sylphierouge:

When people ask me why I’m going back to school now.
And cheesecake

mmm, cheesecake.  
Oh and yes, Do The Thing.

sylphierouge:

When people ask me why I’m going back to school now.

And cheesecake

mmm, cheesecake.  

Oh and yes, Do The Thing.

larstheyeti:

I think Fall came early this year.
http://theawkwardyeti.com

This is so true.

larstheyeti:

I think Fall came early this year.

http://theawkwardyeti.com

This is so true.

winkbooks:

There are no glittering castles, no Prince Charmings, and no happy endings when you peer into Beautiful Darkness

Beautiful Darkness
by Fabien Vehlmann and Kerascoët
Drawn & Quarterly
2014, 96 pages, 8.125 x 11 inches
$14 Buy a copy on Amazon

Beautiful Darkness begins at a lovely tea party with a Princess-like Aurora entertaining her would-be paramour, the dashing, princely Hector. She serves cakes and hot chocolate, aided by her friend and wannabe handmaiden, Plim. Everything is going swimmingly as the cooing couple lean in for their first kiss. Suddenly, the sky starts falling. Weeping, stinky pink goo begins to rain down all around and over them, into their cocoa, onto their heads. Soon they are struggling against drowning as the putrefaction fills the room. But as Aurora, now panicked and separated from the others, finally finds her opening to freedom, we realize that the thwarted tea party was inside the decaying corpse of a little girl in the woods. As the Lilliputian Aurora crawls from her nostril into the rainy darkness, a “wide shot” image shows dozens of other tiny people fleeing from every orifice of the decaying child.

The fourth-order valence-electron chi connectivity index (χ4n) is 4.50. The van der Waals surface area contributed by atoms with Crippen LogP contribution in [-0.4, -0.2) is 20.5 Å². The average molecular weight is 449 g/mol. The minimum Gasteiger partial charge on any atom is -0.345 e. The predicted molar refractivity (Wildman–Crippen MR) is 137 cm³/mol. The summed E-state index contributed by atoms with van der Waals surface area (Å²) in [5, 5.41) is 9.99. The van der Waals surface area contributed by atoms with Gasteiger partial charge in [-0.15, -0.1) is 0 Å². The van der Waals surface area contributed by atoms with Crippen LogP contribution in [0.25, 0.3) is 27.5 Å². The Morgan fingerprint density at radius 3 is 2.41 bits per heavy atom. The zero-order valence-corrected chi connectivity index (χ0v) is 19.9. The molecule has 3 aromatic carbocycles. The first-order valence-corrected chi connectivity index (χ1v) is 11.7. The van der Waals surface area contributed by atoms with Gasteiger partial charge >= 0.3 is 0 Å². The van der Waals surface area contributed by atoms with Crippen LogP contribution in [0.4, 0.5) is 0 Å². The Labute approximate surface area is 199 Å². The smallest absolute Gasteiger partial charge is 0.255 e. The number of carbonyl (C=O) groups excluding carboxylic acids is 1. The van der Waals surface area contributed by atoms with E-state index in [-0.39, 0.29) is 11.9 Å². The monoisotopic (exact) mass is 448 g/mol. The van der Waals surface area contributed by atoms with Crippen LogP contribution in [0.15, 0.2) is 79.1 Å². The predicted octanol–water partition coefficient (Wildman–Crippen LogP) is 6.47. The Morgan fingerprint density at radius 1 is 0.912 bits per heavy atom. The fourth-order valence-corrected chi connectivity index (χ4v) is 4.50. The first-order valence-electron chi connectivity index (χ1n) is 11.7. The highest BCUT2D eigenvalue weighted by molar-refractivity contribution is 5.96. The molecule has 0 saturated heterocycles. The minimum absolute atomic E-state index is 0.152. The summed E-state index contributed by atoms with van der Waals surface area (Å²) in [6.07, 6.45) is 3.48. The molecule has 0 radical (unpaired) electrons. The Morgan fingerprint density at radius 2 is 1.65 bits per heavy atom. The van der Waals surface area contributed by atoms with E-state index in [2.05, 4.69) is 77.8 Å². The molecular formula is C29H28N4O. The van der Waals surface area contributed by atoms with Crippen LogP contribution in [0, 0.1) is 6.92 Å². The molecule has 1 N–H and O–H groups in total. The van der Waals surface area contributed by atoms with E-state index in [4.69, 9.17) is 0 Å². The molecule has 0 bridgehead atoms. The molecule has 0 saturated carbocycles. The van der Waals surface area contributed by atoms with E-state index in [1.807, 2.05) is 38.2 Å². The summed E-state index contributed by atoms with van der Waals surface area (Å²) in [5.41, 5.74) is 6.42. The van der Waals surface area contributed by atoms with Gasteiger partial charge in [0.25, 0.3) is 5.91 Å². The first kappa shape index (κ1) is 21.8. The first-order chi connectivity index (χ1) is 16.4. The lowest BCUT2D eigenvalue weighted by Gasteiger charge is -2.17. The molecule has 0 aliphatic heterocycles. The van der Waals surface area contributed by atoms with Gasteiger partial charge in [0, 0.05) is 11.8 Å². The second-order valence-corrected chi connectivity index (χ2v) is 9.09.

And then the story becomes seriously sick, twisted, and sad.

Beautiful Darkness, by French comics writer Fabien Vehlmann and husband and wife artist team Marie Pommepuy and Sébastien Cosset (known together as Kerascoët), perfectly embodies its title. It is an “anti-fairy tale,” beautifully rendered and breathtakingly dark. It takes all of the innocence and moral deliverables of whitewashed Grimm and other classic fairy tales and turns them on their head (and cavorts within their decaying innards). 

Aurora invites the forest animals to a lovely woodland gathering and they… well, they act like animals, eating everything; trashing the place. The sweet, frightened one-eyed girl (who’s also a new mother) is not accepted by the others, she’s brutalized by them. The giant-eyed dolly-like girl feeds on the maggots of the corpse from within a stockade of colored pencils taken from the dead girl’s book-bag. No one seems to have a working moral compass as the feral tribe of tiny people, led by the ever-chipper Aurora, goes into marooned survivor mode, forced to adjust to life outside of their previous corpse home. 

But I’ve already given away too much. The point is to accept the worst, because that’s what you’re going to get. The book is beautifully drawn and water-colored, well-paced, and the characters have real depth to them impressively developed over its short 96 pages. But it can be tough going. It’s so unrelentingly grim, it’s hard to imagine what the ultimate point is, other than to act as a bracing anecdote to every cookie-cutter happily-ever-after you’ve ever rolled your eyes at. – Gareth Branwyn

September 3, 2014

Oddly, Want.

Yep.

For women, heart attacks look different.

distractedbyshinyobjects:

This link has inspired me to do a thought experiment, follow me down the rabbit hole for a second: